Important Note: If you can’t find the Custom Fields box in the post editor, check out our guide on how to solve the issue of Custom Fields not appearing in WordPress.

How do I create a Custom Meta Boxes in WordPress Posts and Posts types?

Creating a custom meta box in WordPress involves a few steps. Meta boxes are often used to add extra fields and information to your posts, pages, or custom post types. Here’s a simple guide on how to create a custom meta box in WordPress:

Step 1: Define the Meta Box

First, you’ll need to define your custom meta box. You can do this by adding code to your theme’s functions.php file or by creating a custom plugin (recommended for better organization).

Here’s an example of how to define a basic meta box:

function custom_meta_box() {
        'custom-meta-box-id', // Unique ID
        'Custom Meta Box', // Title
        'display_custom_meta_box', // Callback function to display the meta box
        'post', // Post type where you want the meta box to appear (e.g., 'post', 'page', or a custom post type)
        'normal', // Context (e.g., 'normal', 'advanced', or 'side')
        'high' // Priority (e.g., 'high', 'core', 'default', or 'low')
add_action('add_meta_boxes', 'custom_meta_box');

In this code:
‘custom-meta-box-id’ is a unique ID for your meta box.
‘Custom Meta Box’ is the title of your meta box.
‘display_custom_meta_box’ is the function that will display the content of your meta box.
‘post’ is the post type where you want the meta box to appear (you can change this to match your needs).
normal’ is the context where you want the meta box to appear (usually ‘normal’).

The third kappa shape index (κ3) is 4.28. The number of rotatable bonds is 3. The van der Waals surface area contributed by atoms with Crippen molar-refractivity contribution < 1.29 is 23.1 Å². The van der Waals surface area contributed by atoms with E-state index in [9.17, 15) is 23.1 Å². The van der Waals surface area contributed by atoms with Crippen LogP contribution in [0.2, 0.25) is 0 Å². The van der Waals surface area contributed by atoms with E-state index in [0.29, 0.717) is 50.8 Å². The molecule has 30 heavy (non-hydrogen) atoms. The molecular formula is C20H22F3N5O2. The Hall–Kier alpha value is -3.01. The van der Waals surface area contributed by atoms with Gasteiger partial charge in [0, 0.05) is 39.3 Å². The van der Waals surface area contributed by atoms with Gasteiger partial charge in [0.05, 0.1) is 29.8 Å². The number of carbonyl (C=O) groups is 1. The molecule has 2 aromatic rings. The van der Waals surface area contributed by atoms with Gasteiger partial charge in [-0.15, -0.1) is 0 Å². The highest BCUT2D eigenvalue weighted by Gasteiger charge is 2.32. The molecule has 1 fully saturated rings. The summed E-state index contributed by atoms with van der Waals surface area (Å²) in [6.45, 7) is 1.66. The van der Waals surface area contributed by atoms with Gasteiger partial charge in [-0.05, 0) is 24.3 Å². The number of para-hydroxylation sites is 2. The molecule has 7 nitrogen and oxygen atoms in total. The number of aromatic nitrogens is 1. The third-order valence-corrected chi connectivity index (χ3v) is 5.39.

‘high’ is the priority (you can use ‘high’, ‘core’, ‘default’, or ‘low’).

Step 2: Create the Callback Function

Next, you need to create the callback function ‘display_custom_meta_box’ that will display the content of your meta box. This is where you define the fields you want to add to your meta box

function display_custom_meta_box($post) {

    // Retrieve the current value of the meta field, if it exists

    $custom_value = get_post_meta($post->ID, '_custom_meta_key', true);

    // Output the HTML for your meta box


    <label for="custom_meta_field">Custom Field:</label>

    <input type="text" id="custom_meta_field" name="custom_meta_field" value="<?php echo esc_attr($custom_value); ?>">



In this code:

  • get_post_meta() is used to retrieve the current value of the meta field, if it exists.
  • The HTML input field is displayed where users can input their data.

Step 3: Save the Meta Box Data

You also need to save the data when a post is updated. Add the following code to save the data:

function save_custom_meta($post_id) {